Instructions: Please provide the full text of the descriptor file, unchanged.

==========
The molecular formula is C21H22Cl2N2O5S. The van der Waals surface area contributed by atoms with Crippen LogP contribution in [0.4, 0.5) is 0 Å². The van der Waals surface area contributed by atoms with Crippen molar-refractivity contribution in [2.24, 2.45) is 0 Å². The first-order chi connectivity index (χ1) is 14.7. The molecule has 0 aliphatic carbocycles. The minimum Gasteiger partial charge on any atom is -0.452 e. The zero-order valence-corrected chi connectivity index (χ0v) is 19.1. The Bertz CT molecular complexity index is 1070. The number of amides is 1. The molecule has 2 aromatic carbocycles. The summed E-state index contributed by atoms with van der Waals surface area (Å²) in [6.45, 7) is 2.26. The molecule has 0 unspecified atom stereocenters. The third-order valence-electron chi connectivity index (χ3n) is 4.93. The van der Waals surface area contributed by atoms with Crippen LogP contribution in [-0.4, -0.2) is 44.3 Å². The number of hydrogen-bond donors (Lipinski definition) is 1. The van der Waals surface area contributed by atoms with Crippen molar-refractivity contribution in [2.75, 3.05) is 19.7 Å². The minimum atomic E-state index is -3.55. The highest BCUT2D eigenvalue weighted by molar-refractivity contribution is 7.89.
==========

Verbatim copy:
The molecular formula is C21H22Cl2N2O5S. The van der Waals surface area contributed by atoms with Crippen LogP contribution in [0.4, 0.5) is 0 Å². The van der Waals surface area contributed by atoms with Crippen molar-refractivity contribution in [2.24, 2.45) is 0 Å². The first-order chi connectivity index (χ1) is 14.7. The molecule has 0 aliphatic carbocycles. The minimum Gasteiger partial charge on any atom is -0.452 e. The zero-order valence-corrected chi connectivity index (χ0v) is 19.1. The Bertz CT molecular complexity index is 1070. The number of amides is 1. The molecule has 2 aromatic carbocycles. The summed E-state index contributed by atoms with van der Waals surface area (Å²) in [6.45, 7) is 2.26. The molecule has 0 unspecified atom stereocenters. The third-order valence-electron chi connectivity index (χ3n) is 4.93. The van der Waals surface area contributed by atoms with Crippen LogP contribution in [-0.4, -0.2) is 44.3 Å². The number of hydrogen-bond donors (Lipinski definition) is 1. The van der Waals surface area contributed by atoms with Crippen molar-refractivity contribution in [2.75, 3.05) is 19.7 Å². The minimum atomic E-state index is -3.55. The highest BCUT2D eigenvalue weighted by molar-refractivity contribution is 7.89.